Thursday, December 17, 2009

Justifying One's Existence


It happened to me before when I was working for an IT firm. After a particularly bad quarter, my superior will somehow indicate to me with a wink: "Justify your existence." This essentially means the following.
"Conrade. You know the company is not meeting its targets for the past two quarters. Can you show me the reasons to keep you? Can you help me justify your continued employment in this company?"
The statement flows softly, but bellows loudly through my ears. It pierces my heart to think that even the boss that I trust can be so cold and business-like. Maybe he is just doing his job. Maybe he needs to protect his position as well. Maybe I am simply not up to his expectation. Maybe he sees it as a way to spur my performance.

Justify your existence in the company.

This past year, I have also witnessed layoffs and retrenchments happening in non-profit organizations. A pastor friend of mine was laid off recently. The setback is not just the job, but a tremendous loss of self-esteem. Ministers of God's churches are still human. They need to feed their family. They need to exercise their training and gifts. They need to be faithful to the calling they have received. A retrenchment is like a slap on that original sense of calling. When one can no longer justify one's existence in any organization, it is time to say goodbye.

The Calm Before the Storm
In profit-based corporations, successive poor financial performances only mean one thing: Retrenchment is coming. Amid the hive of activity lies an arduous mood of gloom. One starts to wonder how long one can continue to justify his or her own existence in the firm.

In non-profit companies, like churches and charitable organizations, a hint of worse times to come appears through 'innocent' questions. For instance, one of the dreaded questions to ever ask any minister is this:
"How much time do you spend in preparing a sermon?"
When the funds are low, the board members, or the person holding the purse strings will tend to ask questions like these. It can make a preacher felt threatened, or left scrambling for numbers to 'justify his own existence.' When a church wants to cut costs, or manage spending, this question can be deadly to the joy of serving in the ministry of preaching. In an insightful article "Why Pay the Preacher?" by Dan Hotchkiss, the writer brings us to appreciate the inner rumblings of the preacher upon hearing about connecting hours to sermon preparation time. I loved the humor in it.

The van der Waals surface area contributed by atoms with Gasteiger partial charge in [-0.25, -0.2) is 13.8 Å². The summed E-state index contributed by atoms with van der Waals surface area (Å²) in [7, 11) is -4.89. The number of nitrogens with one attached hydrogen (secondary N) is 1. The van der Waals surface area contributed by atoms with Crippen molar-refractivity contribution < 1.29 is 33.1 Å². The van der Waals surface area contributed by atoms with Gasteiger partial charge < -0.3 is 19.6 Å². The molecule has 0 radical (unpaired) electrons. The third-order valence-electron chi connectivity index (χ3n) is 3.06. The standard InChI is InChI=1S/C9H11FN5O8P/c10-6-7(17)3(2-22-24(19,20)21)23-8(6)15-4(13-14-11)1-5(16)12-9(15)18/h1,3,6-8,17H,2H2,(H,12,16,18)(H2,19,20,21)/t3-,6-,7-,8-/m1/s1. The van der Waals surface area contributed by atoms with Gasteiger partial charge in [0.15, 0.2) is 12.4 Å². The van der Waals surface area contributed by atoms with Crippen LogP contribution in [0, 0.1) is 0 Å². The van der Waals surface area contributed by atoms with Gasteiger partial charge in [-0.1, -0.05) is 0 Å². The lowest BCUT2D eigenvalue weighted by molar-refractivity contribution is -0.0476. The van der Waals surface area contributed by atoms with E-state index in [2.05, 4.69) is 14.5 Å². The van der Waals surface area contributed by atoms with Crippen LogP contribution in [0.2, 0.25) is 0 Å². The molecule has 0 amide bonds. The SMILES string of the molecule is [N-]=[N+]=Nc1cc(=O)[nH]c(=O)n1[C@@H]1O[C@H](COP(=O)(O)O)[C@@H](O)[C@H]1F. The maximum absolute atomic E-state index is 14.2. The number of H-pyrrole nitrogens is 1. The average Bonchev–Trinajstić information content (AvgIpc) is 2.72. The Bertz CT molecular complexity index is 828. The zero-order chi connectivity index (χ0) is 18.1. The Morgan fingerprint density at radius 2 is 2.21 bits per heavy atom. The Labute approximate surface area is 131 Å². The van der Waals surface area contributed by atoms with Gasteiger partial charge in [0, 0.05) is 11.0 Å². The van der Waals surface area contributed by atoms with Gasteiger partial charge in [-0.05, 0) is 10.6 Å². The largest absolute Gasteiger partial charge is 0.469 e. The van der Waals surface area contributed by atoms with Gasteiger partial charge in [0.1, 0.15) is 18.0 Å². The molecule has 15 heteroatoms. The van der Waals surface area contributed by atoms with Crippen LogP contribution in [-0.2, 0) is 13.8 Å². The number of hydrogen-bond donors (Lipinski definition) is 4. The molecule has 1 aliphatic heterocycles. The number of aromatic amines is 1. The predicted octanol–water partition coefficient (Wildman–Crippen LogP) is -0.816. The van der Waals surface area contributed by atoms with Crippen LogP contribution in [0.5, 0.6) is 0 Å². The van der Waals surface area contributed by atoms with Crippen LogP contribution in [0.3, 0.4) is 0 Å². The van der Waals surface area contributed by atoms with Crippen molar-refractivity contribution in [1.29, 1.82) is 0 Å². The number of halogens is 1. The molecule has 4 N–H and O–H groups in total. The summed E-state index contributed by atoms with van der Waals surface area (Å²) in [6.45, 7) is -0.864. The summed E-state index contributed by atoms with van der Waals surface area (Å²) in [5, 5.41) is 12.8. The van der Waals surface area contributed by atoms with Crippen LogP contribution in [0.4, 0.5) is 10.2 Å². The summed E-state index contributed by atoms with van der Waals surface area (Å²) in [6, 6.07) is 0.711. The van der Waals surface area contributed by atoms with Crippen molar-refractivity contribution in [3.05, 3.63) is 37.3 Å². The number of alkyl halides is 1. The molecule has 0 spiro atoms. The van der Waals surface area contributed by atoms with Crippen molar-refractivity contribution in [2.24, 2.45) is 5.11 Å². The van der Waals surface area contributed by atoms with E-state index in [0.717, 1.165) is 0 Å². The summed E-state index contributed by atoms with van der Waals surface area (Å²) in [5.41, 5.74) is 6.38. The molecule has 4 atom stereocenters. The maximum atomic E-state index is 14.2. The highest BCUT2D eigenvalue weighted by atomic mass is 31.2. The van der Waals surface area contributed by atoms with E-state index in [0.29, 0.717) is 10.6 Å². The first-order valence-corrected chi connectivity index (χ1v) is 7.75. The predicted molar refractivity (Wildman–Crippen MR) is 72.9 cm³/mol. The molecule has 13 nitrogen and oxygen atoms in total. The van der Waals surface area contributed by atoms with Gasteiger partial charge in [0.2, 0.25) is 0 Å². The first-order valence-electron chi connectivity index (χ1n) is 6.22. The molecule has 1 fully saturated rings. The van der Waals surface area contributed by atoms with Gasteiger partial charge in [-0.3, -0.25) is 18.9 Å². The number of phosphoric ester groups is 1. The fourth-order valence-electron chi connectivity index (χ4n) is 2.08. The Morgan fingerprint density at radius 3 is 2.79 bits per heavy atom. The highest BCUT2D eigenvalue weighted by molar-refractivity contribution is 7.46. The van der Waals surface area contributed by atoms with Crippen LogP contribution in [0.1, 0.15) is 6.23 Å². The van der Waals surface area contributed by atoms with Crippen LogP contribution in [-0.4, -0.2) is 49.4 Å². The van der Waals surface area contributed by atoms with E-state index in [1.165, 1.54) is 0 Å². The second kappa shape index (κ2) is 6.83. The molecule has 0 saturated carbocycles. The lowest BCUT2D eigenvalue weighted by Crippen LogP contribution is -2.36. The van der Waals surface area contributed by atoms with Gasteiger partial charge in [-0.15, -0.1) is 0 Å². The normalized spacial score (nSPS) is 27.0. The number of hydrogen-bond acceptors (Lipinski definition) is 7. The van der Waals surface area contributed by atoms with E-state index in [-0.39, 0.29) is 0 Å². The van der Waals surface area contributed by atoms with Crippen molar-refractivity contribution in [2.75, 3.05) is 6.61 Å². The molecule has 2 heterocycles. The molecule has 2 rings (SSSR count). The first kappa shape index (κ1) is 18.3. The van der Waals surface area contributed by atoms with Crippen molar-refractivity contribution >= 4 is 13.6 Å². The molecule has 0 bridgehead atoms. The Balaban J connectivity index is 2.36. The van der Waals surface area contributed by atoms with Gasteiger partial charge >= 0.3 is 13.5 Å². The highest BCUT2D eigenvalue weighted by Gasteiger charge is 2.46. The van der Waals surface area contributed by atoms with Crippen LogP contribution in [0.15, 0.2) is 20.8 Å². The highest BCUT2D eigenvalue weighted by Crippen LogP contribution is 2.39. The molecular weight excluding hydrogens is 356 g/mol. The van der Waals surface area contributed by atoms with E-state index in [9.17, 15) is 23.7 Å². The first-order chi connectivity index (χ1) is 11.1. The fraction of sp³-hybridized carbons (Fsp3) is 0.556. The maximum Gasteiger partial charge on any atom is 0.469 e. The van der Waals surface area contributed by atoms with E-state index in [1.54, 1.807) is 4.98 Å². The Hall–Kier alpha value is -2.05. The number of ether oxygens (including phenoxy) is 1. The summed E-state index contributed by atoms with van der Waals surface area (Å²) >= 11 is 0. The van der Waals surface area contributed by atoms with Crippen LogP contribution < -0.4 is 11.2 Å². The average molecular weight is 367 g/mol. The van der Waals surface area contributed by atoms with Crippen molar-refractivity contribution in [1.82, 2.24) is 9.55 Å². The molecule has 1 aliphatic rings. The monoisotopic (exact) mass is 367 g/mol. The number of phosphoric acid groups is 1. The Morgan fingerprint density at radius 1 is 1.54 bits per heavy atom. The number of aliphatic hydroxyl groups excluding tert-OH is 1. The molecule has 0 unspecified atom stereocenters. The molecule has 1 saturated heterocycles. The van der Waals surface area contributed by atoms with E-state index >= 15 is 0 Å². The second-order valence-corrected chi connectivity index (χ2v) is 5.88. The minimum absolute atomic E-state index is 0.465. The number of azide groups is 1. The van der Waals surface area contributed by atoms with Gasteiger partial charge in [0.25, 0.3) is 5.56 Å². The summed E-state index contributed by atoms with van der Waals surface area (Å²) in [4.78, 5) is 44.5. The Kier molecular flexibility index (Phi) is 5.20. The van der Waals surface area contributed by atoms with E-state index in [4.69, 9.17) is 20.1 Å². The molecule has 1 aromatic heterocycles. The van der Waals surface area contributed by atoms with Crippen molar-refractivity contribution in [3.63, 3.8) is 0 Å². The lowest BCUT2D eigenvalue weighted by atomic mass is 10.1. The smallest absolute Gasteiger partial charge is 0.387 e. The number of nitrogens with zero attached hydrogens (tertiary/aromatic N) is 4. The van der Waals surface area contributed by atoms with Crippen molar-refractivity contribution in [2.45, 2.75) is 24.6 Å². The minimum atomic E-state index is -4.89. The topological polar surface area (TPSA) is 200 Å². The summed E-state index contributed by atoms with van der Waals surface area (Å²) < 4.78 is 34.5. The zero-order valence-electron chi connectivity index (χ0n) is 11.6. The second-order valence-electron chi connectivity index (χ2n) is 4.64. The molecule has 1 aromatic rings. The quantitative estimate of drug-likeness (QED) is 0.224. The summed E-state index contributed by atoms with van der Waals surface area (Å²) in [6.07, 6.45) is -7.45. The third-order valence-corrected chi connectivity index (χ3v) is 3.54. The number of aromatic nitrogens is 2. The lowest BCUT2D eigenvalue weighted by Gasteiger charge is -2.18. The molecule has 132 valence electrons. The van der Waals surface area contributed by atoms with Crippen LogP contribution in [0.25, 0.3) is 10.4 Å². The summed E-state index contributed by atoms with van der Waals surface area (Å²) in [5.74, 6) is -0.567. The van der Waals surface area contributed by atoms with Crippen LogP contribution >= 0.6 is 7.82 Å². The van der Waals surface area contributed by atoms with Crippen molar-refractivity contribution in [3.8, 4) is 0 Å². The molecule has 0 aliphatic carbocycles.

"Last week's sermon about aging took me sixty years."
We can laugh at it, but not all treasurers of finance board members will find it funny. They are dead serious that we justify the amount of money the church pays its pastors and preachers. In good times, where church members are regularly contributing, preachers need not 'justify their existence.' In lean times, where the money is tight, this is when faith gets tested, financially.

My Idea on Preaching
For me, I think preaching is a calling that cannot be easily quantified into hours and minutes. There are weeks in which it takes just a couple of hours to put together a moving sermon. There are also times in which even 3 full continuous days of preparation draw a blank. Preparing a sermon is not a task but an attitude. It is an attitude that stems from a living relationship with Jesus. It is an aptitude that grows from a loving relationship with people. It is one's inner gratitude to God and neighbour that enables one to preach faithfully and truthfully in God, to the people of God.

Preaching is very much my passion. I wrote an article this week about it on SabbathWalk. In it, I maintain that preaching is not an act but an attitude. Likewise, because it is an attitude, while we can try to quantify them, remember that the Spirit of God cannot be quantified into chronological time. On the question, "How many hours do you put to prepare a sermon?" let's put out 2 hands. The first hand is to put down the numbers to give board members an idea. Be honest about the challenges and the topic. Certain topics require greater number of hours. Others less. The second hand is to be constantly aware of the Spirit's leading. Finally, put these two hands together in the shape of a praying hand. Preaching must begin, not with books or sermon materials first. Preaching being an attitude needs to begin with God, who shapes this attitude.

As we pray more, as we preach more, as we trust God more, we will strangely find that 'justifying one's existence' no longer becomes as fearful as it sounds. Trusting God is a strange discipline. Often, we feel like we need to take the first leap of faith, thinking that if we don't initiate, nothing will happen. Yet, have we ever wondered that God has already made that first move. We simply needed to keep in step with the Spirit. So our 'leap' of faith cannot measure up to the LIFE of faith, Christ has fully given to us more than 2000 years ago. God, in Jesus has already justified our existence for all eternity. Why are we still afraid? Perhaps each time we approach the threshold of fear, it simply means we have spent too much time worrying and not enough time praying.


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